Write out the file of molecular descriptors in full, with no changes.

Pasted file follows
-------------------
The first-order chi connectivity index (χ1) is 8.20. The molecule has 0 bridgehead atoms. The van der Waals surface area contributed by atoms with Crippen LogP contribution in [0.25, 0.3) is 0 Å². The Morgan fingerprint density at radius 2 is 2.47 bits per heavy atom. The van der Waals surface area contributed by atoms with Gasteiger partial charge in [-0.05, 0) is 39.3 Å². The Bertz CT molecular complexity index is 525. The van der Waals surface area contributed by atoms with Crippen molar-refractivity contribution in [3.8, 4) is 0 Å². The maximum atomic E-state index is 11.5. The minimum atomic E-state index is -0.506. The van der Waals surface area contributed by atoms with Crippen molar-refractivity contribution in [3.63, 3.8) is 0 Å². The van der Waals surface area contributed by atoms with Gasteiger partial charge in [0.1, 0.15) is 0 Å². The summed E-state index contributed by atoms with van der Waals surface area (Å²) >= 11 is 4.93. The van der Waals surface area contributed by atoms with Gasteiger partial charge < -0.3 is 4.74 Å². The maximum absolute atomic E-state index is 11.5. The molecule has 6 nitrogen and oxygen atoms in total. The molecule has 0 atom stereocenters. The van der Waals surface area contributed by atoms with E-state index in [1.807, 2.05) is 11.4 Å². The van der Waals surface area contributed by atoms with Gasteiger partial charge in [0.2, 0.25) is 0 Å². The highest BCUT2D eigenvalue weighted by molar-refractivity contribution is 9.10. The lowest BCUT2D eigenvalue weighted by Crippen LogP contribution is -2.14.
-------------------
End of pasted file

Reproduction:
The first-order chi connectivity index (χ1) is 8.20. The molecule has 0 bridgehead atoms. The van der Waals surface area contributed by atoms with Crippen LogP contribution in [0.25, 0.3) is 0 Å². The Morgan fingerprint density at radius 2 is 2.47 bits per heavy atom. The van der Waals surface area contributed by atoms with Gasteiger partial charge in [-0.05, 0) is 39.3 Å². The Bertz CT molecular complexity index is 525. The van der Waals surface area contributed by atoms with Crippen molar-refractivity contribution in [3.8, 4) is 0 Å². The maximum atomic E-state index is 11.5. The minimum atomic E-state index is -0.506. The van der Waals surface area contributed by atoms with Crippen molar-refractivity contribution in [3.63, 3.8) is 0 Å². The van der Waals surface area contributed by atoms with Gasteiger partial charge in [0.1, 0.15) is 0 Å². The summed E-state index contributed by atoms with van der Waals surface area (Å²) >= 11 is 4.93. The van der Waals surface area contributed by atoms with Gasteiger partial charge < -0.3 is 4.74 Å². The maximum absolute atomic E-state index is 11.5. The molecule has 6 nitrogen and oxygen atoms in total. The molecule has 0 atom stereocenters. The van der Waals surface area contributed by atoms with E-state index in [1.807, 2.05) is 11.4 Å². The van der Waals surface area contributed by atoms with Gasteiger partial charge in [0.2, 0.25) is 0 Å². The highest BCUT2D eigenvalue weighted by molar-refractivity contribution is 9.10. The lowest BCUT2D eigenvalue weighted by Crippen LogP contribution is -2.14.